Still Here: Spencer veteran tells story of personal PTSD battle to inspire others to hang on
If a guy who’s taken a bullet to his face in an Afghanistan firefight can really consider himself lucky, Ben Manthe does. After his recovery from his wounds, he had the support of a wife and children, and found a purpose. Others aren’t so fortunate.
So many veterans have nothing after their military lives, Manthe said, like the 14 men he knew in his service days who’ve committed suicide in the last five years. Because they’re gone now and he’s not, he feels guilt, even though he surely paid his dues after Aug. 23, 2011, when an insurgent’s bullet blew his jaw and teeth and half his face apart. During his recovery, he swam in the same depths as others with post traumatic stress disorder (PTSD), but he managed to find a way back up. Again, as he reminds himself every day, he is lucky.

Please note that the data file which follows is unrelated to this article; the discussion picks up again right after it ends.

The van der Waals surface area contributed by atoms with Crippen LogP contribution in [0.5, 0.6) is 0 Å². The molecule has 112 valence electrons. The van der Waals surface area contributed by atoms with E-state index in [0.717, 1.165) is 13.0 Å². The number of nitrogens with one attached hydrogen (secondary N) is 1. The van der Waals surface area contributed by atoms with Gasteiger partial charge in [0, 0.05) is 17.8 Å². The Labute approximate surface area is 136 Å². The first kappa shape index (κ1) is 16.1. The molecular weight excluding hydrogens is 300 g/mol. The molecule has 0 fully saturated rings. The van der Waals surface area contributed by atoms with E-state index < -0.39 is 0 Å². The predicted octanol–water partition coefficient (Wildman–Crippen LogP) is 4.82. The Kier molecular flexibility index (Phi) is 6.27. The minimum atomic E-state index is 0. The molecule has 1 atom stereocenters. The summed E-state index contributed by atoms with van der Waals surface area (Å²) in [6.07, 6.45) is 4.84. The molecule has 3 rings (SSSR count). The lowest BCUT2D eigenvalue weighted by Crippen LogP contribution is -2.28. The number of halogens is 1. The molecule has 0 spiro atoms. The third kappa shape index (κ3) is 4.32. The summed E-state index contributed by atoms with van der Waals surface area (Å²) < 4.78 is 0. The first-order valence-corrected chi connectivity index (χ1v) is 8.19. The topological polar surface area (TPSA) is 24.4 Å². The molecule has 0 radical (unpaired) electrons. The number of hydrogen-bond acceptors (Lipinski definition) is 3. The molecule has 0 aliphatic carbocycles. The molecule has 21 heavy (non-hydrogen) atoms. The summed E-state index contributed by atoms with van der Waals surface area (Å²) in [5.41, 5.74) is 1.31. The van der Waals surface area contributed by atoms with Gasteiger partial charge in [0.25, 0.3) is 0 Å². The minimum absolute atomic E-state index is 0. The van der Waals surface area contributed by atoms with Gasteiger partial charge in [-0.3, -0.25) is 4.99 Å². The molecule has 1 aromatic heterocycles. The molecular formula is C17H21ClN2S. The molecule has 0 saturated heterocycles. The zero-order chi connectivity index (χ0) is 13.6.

Manthe is a 2002 Spencer High School graduate, who, “by unbridled sheer luck,” he says, is in a position now to help veterans to whom death seems a better option than hopelessness and anguish. Now living in Kenosha, he’s turned to an old passion — wrestling — to help his comrades, and will soon be the subject of a full-length movie that seeks to draw attention to the plight of ex-military women and men who can’t find their footing after putting back on their civilian clothes.
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